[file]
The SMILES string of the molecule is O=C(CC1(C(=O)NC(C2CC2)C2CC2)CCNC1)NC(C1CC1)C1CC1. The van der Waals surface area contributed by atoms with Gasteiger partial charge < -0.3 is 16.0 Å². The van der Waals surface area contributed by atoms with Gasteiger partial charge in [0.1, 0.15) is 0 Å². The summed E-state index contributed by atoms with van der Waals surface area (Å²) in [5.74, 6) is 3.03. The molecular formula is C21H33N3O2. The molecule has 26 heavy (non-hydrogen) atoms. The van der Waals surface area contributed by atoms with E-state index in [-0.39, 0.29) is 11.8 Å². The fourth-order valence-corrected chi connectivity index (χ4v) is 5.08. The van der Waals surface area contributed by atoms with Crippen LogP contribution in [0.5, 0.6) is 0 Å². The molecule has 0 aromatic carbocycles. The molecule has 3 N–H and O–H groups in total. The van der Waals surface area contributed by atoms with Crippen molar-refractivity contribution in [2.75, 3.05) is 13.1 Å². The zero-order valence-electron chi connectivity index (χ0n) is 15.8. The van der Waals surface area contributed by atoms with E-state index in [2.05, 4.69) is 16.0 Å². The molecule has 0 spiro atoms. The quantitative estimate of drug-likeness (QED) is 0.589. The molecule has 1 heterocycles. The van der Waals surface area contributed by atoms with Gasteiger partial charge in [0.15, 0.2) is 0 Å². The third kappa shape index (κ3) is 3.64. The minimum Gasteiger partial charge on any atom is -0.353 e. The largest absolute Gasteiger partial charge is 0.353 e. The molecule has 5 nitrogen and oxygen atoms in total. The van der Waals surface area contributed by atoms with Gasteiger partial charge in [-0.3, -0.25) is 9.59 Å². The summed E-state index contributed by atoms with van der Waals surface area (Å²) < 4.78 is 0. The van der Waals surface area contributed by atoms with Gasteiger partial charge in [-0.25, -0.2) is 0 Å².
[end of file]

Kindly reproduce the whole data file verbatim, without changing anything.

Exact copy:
The SMILES string of the molecule is O=C(CC1(C(=O)NC(C2CC2)C2CC2)CCNC1)NC(C1CC1)C1CC1. The van der Waals surface area contributed by atoms with Gasteiger partial charge < -0.3 is 16.0 Å². The van der Waals surface area contributed by atoms with Gasteiger partial charge in [0.1, 0.15) is 0 Å². The summed E-state index contributed by atoms with van der Waals surface area (Å²) in [5.74, 6) is 3.03. The molecular formula is C21H33N3O2. The molecule has 26 heavy (non-hydrogen) atoms. The van der Waals surface area contributed by atoms with E-state index in [-0.39, 0.29) is 11.8 Å². The fourth-order valence-corrected chi connectivity index (χ4v) is 5.08. The van der Waals surface area contributed by atoms with Crippen LogP contribution in [0.5, 0.6) is 0 Å². The molecule has 0 aromatic carbocycles. The molecule has 3 N–H and O–H groups in total. The van der Waals surface area contributed by atoms with Crippen molar-refractivity contribution in [2.75, 3.05) is 13.1 Å². The zero-order valence-electron chi connectivity index (χ0n) is 15.8. The van der Waals surface area contributed by atoms with E-state index in [2.05, 4.69) is 16.0 Å². The molecule has 0 spiro atoms. The quantitative estimate of drug-likeness (QED) is 0.589. The molecule has 1 heterocycles. The van der Waals surface area contributed by atoms with Gasteiger partial charge in [0.15, 0.2) is 0 Å². The third kappa shape index (κ3) is 3.64. The minimum Gasteiger partial charge on any atom is -0.353 e. The largest absolute Gasteiger partial charge is 0.353 e. The molecule has 5 nitrogen and oxygen atoms in total. The van der Waals surface area contributed by atoms with Gasteiger partial charge in [-0.3, -0.25) is 9.59 Å². The summed E-state index contributed by atoms with van der Waals surface area (Å²) < 4.78 is 0. The van der Waals surface area contributed by atoms with Gasteiger partial charge in [-0.25, -0.2) is 0 Å².